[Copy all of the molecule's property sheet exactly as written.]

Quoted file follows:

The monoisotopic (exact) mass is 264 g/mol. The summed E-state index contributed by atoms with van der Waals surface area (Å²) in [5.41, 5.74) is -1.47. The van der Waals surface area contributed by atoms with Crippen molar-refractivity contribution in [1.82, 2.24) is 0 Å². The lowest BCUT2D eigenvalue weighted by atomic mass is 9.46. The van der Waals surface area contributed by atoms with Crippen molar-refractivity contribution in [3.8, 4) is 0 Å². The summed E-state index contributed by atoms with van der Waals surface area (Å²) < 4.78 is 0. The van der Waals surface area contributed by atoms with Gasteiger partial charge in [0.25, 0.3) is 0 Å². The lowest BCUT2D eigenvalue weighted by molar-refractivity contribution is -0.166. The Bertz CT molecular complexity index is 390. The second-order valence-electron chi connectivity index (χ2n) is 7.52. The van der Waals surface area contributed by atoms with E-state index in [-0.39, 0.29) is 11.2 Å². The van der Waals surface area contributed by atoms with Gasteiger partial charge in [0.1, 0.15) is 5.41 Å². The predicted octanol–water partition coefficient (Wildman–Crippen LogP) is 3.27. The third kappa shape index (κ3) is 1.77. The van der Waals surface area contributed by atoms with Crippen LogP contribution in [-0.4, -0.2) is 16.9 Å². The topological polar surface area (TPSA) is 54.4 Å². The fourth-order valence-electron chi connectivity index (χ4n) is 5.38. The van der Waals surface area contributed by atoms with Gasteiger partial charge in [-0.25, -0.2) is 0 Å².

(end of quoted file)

The monoisotopic (exact) mass is 264 g/mol. The summed E-state index contributed by atoms with van der Waals surface area (Å²) in [5.41, 5.74) is -1.47. The van der Waals surface area contributed by atoms with Crippen molar-refractivity contribution in [1.82, 2.24) is 0 Å². The lowest BCUT2D eigenvalue weighted by atomic mass is 9.46. The van der Waals surface area contributed by atoms with Crippen molar-refractivity contribution in [3.8, 4) is 0 Å². The summed E-state index contributed by atoms with van der Waals surface area (Å²) < 4.78 is 0. The van der Waals surface area contributed by atoms with Gasteiger partial charge in [0.25, 0.3) is 0 Å². The lowest BCUT2D eigenvalue weighted by molar-refractivity contribution is -0.166. The Bertz CT molecular complexity index is 390. The second-order valence-electron chi connectivity index (χ2n) is 7.52. The van der Waals surface area contributed by atoms with E-state index in [-0.39, 0.29) is 11.2 Å². The van der Waals surface area contributed by atoms with Gasteiger partial charge in [0.1, 0.15) is 5.41 Å². The predicted octanol–water partition coefficient (Wildman–Crippen LogP) is 3.27. The third kappa shape index (κ3) is 1.77. The van der Waals surface area contributed by atoms with Crippen LogP contribution in [-0.4, -0.2) is 16.9 Å². The topological polar surface area (TPSA) is 54.4 Å². The fourth-order valence-electron chi connectivity index (χ4n) is 5.38. The van der Waals surface area contributed by atoms with Gasteiger partial charge in [-0.25, -0.2) is 0 Å².